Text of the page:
You might begin to feel a little uncomfortable, which is normal, so we've put together a guide on what to expect and how to relieve your symptoms if you do start to feel breathless.
Here's everything you need to know...
35 weeks pregnant: SymptomsYou may be feeling breathless as your baby presses into your diaphragm. Ease it by kneeling down on all fours, with your arms at shoulders' width, to free up precious breathing space. You'll notice your Braxton Hicks ‘practice' contractions becoming stronger and making your bump feel hard for a few seconds at a time as they work to tone your womb in preparation for labour.
Your pelvic joints expand thanks to the pregnancy hormone, relaxin, kicking in, along with the weight of your baby.
Some women experience leaking breasts during late pregnancy. To avoid any embarrassing damp patches, invest in some breast pads.
If you have a severe headache, sudden swelling or feel very unwell, call your midwife. It may be a sign of a serious and potentially life-threatening condition of pregnancy known as pre-eclampsia.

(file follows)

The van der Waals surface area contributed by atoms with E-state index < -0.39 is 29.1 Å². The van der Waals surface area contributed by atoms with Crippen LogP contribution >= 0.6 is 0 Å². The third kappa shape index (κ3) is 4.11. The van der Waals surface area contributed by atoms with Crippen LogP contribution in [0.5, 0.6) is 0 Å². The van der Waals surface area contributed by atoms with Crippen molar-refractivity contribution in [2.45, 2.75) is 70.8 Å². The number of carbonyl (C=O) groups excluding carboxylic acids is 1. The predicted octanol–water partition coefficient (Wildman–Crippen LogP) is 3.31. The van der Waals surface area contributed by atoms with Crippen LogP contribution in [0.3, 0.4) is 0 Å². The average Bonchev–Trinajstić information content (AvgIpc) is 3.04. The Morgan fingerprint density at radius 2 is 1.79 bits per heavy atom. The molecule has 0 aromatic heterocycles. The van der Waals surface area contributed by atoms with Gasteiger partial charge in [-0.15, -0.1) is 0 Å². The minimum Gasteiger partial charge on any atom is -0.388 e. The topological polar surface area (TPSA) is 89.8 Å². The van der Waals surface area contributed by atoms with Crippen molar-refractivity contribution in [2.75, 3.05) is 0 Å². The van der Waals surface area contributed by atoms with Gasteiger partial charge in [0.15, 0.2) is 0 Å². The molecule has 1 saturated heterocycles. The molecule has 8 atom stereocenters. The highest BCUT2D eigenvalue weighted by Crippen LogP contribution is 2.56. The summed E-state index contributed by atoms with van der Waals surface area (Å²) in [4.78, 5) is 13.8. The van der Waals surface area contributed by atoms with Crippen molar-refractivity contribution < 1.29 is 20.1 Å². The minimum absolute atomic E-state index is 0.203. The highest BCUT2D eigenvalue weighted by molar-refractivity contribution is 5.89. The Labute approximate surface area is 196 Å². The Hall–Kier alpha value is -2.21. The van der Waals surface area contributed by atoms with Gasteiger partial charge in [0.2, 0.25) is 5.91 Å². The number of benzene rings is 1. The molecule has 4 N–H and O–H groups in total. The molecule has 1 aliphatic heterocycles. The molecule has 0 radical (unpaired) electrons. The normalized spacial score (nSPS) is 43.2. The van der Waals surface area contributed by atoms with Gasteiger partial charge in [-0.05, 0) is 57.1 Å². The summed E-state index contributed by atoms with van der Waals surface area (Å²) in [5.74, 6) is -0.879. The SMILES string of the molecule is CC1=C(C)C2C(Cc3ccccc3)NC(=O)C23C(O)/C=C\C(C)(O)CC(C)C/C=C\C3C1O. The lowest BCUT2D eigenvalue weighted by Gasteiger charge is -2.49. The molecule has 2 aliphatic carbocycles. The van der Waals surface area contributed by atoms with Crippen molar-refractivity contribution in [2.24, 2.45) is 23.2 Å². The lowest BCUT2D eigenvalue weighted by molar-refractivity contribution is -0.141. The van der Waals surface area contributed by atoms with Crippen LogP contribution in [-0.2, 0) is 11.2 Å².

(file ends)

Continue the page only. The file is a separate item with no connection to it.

35 weeks pregnant: Fetal development
Your baby is around 45cm and weighs 5lbs. Your baby's digestive system is now developed, as is their central nervous system. 99% of babies that are born now survive with no major problems.
In 96% of cases your baby's head will now be engaged. If you're expecting twins then normally one will be engaged and the other will fit around it.
Your unborn baby is having sweet dreams! Babies spend 60% of their last three months in the womb in REM - the rapid eye movement phase of sleep which indicates dreaming. It is thought this encourages brain development.
35 weeks pregnant: The changes you should makeBe well prepared! Pack two hospital bags. Even if you're planning a home birth you may end up in hospital. Have one for the labour with facial wipes, drinks, glucose energy tablets, a maternity bra, pads, disposable pants and a babygro for the baby. And one for after your baby is born with changes of clothes for you and the baby, front-opening nighties, nappies, toiletries etc. Keep them by your front door.
Group B Strep (GBS) is a bacteria commonly found inhabiting the human digestive system (and often the vagina of adult women). It is normally harmless, however, it can be passed to newborn babies around childbirth, and in babies who then develop GBS infection, it can be very serious. There is no routine testing for GBS in the UK, but you can arrange a private test. For more information and advice go to Group B Strep Support.